Four Favorite Foodie Books

Good Calories, Bad Calories by Gary Taubes

Impeccably well-researched and surprisingly engaging for such a technical text. Caused me to lose the last of whatever faith I might have had in the USDA. Gives a very simple and compelling logic as to why the proliferation of food pyramid propaganda and obesity correspond so neatly. Carbohydrate drives insulin drives fat. And inflammation. And diseases of civilization. And dental cavities. You get the picture.

The Paleo Solution by Robb Wolf

This book is an easy-to-read and engaging (thanks to Robb’s quirky sense of humor) introduction to basic human biology, how digestion works, and how different foods affect us, for better or for worse. It is a well-organized, comprehensive overview of human nutrition, and a compelling argument for an evolutionary-based human diet.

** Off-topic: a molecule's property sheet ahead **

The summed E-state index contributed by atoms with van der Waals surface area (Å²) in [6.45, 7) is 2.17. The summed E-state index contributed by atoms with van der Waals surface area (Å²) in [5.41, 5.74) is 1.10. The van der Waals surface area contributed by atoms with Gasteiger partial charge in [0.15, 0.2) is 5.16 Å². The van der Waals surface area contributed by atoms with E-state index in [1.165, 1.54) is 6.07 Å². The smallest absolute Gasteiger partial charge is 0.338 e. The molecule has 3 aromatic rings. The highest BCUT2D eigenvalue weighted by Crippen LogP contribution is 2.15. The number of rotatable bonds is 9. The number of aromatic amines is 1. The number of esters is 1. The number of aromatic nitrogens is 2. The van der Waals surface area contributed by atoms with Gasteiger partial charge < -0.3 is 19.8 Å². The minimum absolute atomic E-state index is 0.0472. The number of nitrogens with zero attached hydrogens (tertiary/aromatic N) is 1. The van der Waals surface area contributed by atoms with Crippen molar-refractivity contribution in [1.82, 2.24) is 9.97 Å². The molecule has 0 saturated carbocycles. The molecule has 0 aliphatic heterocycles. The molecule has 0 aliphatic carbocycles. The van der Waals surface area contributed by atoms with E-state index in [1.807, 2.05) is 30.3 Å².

Nourishing Traditions by Sally Fallon

This is my favorite cookbook/reference book combination. It contains a wealth of nourishing recipes, along with explanations as to why certain foods (organ meats, for example) are so healthy, and why some methods of preparation (lacto-fermentation, for example) enhance the nutrition of foods.

The Omnivore’s Dilemma by Michael Pollan

I never knew that so much of our food is made from corn. The first section of this book, on industrial agricultural, was highly disturbing to me. It makes me glad that I am growing a corn-free garden and eating non-CAFO animals. And I also love this book for introducing me to Joel Salatin, the chicken-raising, post-organic, Christian libertarian environmentalist. He is my hero. And if you are more of a video person than a book person, check out his TED talk here. And never eat another feces-covered, factory farmed, salmonella, E. coli egg again.

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